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Full Online Book HomeLong StoriesThe Keeper Of The Door - Part 2 - Chapter 26. A Fool's Errand
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The Keeper Of The Door - Part 2 - Chapter 26. A Fool's Errand Post by :tpearl5 Category :Long Stories Author :Ethel May Dell Date :May 2012 Read :3412

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The Keeper Of The Door - Part 2 - Chapter 26. A Fool's Errand


Dr. Jim's expectations, so far as Olga was concerned, were fulfilled. When he went back to Weir, she remained in town with Nick and Muriel. But he did not go back alone. Will, Daisy, and Peggy went with him. Daisy's love for Dr. Jim was almost as great as her love for Nick, and Will had spent his boyhood under his care.

There was a cottage close to the doctor's house which Daisy had tenanted seven or eight years before when she had been obliged to come Home for her health and Will had been left behind in India. Dr. Jim had managed to secure this cottage a second time, and here they were soon installed with all the joy of exiles in an English spring.

"But we are not going to forego the honeymoon," Will said on their first evening, as he and Daisy stood together in the ivy-covered porch.

She laughed--that little laugh of hers half-gay, half-sad, that seemed like a reminiscence of more mirthful days. "Isn't this romantic enough for you?"

He slipped his arm about her waist. "I'm not altogether sure that I did right to let you come here," he said.

"Oh, nonsense!" She leaned her head against him with a very loving gesture. "I am not so morbid as that. I love to be here, and close to dear old Jim. He hasn't altered a bit. He is just as rugged--and as sweet--as ever."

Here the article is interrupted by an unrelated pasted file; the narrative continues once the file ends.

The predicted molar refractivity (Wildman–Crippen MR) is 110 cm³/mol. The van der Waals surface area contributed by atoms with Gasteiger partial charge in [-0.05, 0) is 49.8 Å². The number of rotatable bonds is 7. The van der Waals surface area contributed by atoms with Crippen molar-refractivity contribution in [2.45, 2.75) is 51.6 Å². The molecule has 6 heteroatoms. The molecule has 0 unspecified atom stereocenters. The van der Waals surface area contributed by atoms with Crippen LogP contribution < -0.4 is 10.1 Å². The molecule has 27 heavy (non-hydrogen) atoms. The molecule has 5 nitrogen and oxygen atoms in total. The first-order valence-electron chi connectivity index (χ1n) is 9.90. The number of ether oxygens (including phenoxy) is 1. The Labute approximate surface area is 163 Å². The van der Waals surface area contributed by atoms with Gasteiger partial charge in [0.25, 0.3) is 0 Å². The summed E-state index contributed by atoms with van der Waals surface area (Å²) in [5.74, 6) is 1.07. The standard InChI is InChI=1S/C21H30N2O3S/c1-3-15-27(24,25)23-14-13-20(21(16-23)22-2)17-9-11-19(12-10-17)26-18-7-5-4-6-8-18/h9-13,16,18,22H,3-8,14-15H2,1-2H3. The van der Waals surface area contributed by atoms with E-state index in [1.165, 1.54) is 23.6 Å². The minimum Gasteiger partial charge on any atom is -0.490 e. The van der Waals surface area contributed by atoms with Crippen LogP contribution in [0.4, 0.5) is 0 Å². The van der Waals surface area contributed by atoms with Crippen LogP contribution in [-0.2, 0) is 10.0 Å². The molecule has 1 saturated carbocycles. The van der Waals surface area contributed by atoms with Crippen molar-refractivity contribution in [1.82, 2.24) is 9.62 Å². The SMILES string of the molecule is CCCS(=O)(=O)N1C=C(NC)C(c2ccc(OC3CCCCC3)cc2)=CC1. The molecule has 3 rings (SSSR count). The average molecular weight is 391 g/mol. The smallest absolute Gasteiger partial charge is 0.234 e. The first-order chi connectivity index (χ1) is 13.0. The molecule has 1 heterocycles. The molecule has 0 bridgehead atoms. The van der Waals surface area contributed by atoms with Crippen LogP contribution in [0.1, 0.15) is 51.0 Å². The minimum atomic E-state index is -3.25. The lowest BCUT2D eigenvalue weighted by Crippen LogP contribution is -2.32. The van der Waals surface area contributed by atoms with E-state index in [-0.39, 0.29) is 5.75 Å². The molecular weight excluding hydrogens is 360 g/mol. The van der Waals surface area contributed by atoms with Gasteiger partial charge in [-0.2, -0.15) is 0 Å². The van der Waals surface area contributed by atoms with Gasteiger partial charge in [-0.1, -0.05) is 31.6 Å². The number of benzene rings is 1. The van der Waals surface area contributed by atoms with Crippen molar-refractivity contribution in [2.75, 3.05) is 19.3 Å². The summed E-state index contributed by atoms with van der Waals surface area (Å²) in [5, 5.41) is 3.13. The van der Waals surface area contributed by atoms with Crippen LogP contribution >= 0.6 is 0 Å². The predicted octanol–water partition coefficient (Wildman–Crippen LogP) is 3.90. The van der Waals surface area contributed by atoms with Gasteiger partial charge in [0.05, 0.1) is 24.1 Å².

Will laughed. "How you women, do love a masterful man!"

"Oh, not always," said Daisy. "There are certain forms of mastery in a man which to my mind are quite intolerable. Max Wyndham for instance!"

"What! You've still got your knife into him? I'm sorry for the man myself," said Will. "It must be--well, difficult, to say the least of it, to see his brother come home in possession of his girl and to keep smiling."

"He doesn't care!" said Daisy scathingly. "Geniuses haven't time to be human."

"I wonder," said Will.

He knew, and had never ceased to regret, his wife's share in the accomplishment of Max's discomfiture; and he fancied that secretly, her antipathy notwithstanding, she had begun to regret it also.

He changed the subject, and they went on to talk of Noel.

"Olga tells me that they think of operating next Sunday," Daisy said. "How anxious she will be, poor girl! I am thankful she has Nick and Muriel to take care of her. It has been a terrible time for her all through."

"Poor child!" said Will compassionately.

He shrewdly suspected that the time that lay ahead of Olga would be harder to face than any she had yet experienced.

Olga herself had already begun to realize that. Noel's refusal to consider her suggestion had surprised and disappointed her. She had not anticipated his refusal, though she fully understood it and respected him for it. But it made matters infinitely more difficult for her. She longed for the time when Max's part should be done and he should have passed finally out of her life. Not that he intruded upon her in any way. He scarcely so much as glanced in her direction; but his very presence was a perpetual trial to her. She had a feeling that the green eyes were watching continually for some sign of weakness, even though they never looked her way.

Nick was a great comfort to her in those days, but she felt that even he did not wholly grasp the difficulties of the situation. He supported her indeed, but he did not realize precisely where lay the strain. And it was the same with Dr. Jim. He had accepted her engagement without demur after a gruff enquiry as to whether she loved the fellow. But he had not asked for any details, and had made no reference to her former engagement. She supposed that he found out all he wanted to know on this subject from Nick; and she was grateful for his forbearance, albeit, after a woman's fashion, slightly hurt by it.

She had not, however, much time for reflection of any sort during those first days in town. Noel occupied all her thoughts.

On the day before that fixed for the operation, he went into a private nursing-home. He was extremely cheery over all the preparations, and made himself exceedingly popular with his nurses before he had been more than a few hours in the place.